Reviewed on 08/29/2014 | Details & Permalink

show more
The Accidental Highwayman: Being the Tale of Kit Bristol, His Horse Midnight, a Mysterious Princess, and Sundry Magical Persons Besides

Ben Tripp. Tor Teen/Doherty, $17.99 (304p) ISBN 978-0-7653-3549-4

Adult author Tripp (the Rise Again books) makes a memorable YA debut with a fanciful historical adventure set in 18th-century England, first in a trilogy. Sixteen-year-old former horse-trick rider Kit Bristol is shocked to learn that his playboy master is secretly the infamous masked highwayman Whistling Jack, whom Kit discovers dying after being double-crossed. When Kit attempts to go for help, he’s mistaken for Whistling Jack and forced to flee from authorities and rivals alike. As Kit undertakes his master’s mandate to free the faerie Princess Morgana before she’s forced into an unwelcome marriage, he and the princess are bound together by fate and circumstance. Accumulating a motley assemblage of allies, including a senile ringmaster and an amiable baboon, Kit and friends attempt to make their way to safety in Ireland. While the journey isn’t quick, it never grows tedious—danger, magic, and intrigue wait at every turn. Tripp infuses his story with whimsy, humor, and derring-do, and his miniature spot illustrations and handful of lovely full-page pieces add to the overall charm. Ages 12–up. Agent: Kirby Kim, William Morris Endeavor. (Oct.)

Reviewed on 08/29/2014 | Details & Permalink

show more
Fat & Bones: And Other Stories

Larissa Theule, illus. by Adam S. Doyle. Carolrhoda, $16.95 (112p) ISBN 978-1-4677-0825-8

In seven interconnected short stories, first-time author Theule transports readers to an isolated farm whose owner, Bald, has just died, sparking conflicts that leave nothing and no one unscathed, whether human, animal, flower, or fairy. The farmer’s cruel son, Bones, and the resident fairy, Fat, promptly set out to destroy the other, in the process cutting off the farm cat’s tail and turning Mrs. Bald (who hasn’t stopped sobbing since her husband’s death) into a “mass of skin, fingernails, and hair,” after she inadvertently drinks a “Skeleton Eraser” elixir. The sometimes-comic, sometimes-gruesome events and eerie rural setting call to mind the short-lived cartoon Courage the Cowardly Dog—Theule’s is a farm where pigs whose feet haven’t been lopped off for stew mount elaborate dance numbers and where a mouse sails across a lake of Mrs. Bald’s tears to profess his love. Moments of selfishness, sacrifice, bravery, and revenge jumble together in haunting and unexpected ways, and Doyle’s lush b&w illustrations help establish an unsettling atmosphere that feels like Charlotte’s Web by way of Neil Gaiman. Ages 9–up. Author’s agent: Linda Pratt, Wernick & Pratt. (Oct.)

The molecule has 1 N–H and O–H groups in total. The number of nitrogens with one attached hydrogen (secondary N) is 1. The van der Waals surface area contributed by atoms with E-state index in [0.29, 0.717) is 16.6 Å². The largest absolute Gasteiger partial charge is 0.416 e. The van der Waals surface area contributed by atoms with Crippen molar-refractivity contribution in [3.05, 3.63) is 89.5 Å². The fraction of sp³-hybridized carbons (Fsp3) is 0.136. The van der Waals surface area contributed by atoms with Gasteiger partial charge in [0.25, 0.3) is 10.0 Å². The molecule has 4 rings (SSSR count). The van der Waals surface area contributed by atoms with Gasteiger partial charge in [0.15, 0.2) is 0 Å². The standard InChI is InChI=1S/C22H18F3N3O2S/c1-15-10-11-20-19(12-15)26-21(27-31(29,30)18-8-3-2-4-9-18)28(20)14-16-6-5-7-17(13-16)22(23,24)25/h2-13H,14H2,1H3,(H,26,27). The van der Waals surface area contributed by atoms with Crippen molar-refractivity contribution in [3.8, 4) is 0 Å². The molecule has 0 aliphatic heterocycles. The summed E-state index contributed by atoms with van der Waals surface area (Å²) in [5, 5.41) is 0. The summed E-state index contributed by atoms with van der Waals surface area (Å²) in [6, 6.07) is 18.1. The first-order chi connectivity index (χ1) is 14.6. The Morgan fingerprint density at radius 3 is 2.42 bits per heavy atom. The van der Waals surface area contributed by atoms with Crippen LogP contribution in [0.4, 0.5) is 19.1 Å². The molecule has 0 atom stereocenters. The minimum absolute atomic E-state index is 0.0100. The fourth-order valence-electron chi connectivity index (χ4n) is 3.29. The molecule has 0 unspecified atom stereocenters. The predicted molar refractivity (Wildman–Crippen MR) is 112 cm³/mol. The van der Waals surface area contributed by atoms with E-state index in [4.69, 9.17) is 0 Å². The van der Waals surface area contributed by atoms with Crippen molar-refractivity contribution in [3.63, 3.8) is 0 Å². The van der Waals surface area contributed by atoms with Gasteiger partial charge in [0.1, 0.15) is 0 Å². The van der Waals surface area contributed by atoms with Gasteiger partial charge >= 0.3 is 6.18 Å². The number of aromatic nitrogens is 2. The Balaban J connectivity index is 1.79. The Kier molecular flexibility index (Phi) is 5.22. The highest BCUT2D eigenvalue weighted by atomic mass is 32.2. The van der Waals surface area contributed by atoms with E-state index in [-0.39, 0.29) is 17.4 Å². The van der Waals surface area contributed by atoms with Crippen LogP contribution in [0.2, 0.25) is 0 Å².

Reviewed on 08/29/2014 | Details & Permalink

show more
Friendship Over

Julie Sternberg, illus. by Johanna Wright. Boyds Mills, $15.95 (160p) ISBN 978-1-59078-993-3

As she did in Like Pickle Juice on a Cookie and its sequels, Sternberg exposes the travails of adolescence with authenticity and humor in this first volume of the Top- Secret Diary of Celie Valentine series. For Celie’s 10th birthday, her father gives her a punching bag, a journal, and a note: “May you find each beneficial whenever you’re struggling to work through your feelings.” His gift is right on target, as Celie is working through quite a bit. Her best friend blows her off for another classmate and doesn’t invite her to a party; her older sister takes up with a mean-spirited friend and locks Celie out of their shared bedroom; and her grandmother is demonstrating some alarming behavior, including stashing her trash in the freezer and mistaking Celie on the phone for her deceased sister. Celie pours out her feelings on all of this and more in free-association diary entries full of candor and wry exaggeration. Letters, emails, and Wright’s (The Best Bike Ride Ever) punchy b&w sketches pep up this lighthearted yet emotionally layered story. Ages 8–11. Agent: Rosemary Stimola, Stimola Literary Studio. (Oct.)

Reviewed on 08/29/2014 | Details & Permalink

show more
X
Stay ahead with
Tip Sheet!
Free newsletter: the hottest new books, features and more
X
Only $18.95/month for Digital Access
or $20.95 for Print+Digital Access!
X
Only $18.95/month for Digital Access
or $20.95 for Print+Digital Access!
X
Email Address

Password

Log In Lost Password

PW has integrated its print and digital subscriptions, offering exciting new benefits to subscribers, who are now entitled to both the print edition and the digital editions of PW (online or via our app). For instructions on how to set up your accout for digital access, click here. For more information, click here.

The part of the site you are trying to access is now available to subscribers only. Subscribers: to set up your digital subscription with the new system (if you have not done so already), click here. To subscribe, click here.

Email pw@pubservice.com with questions.

Not Registered? Click here.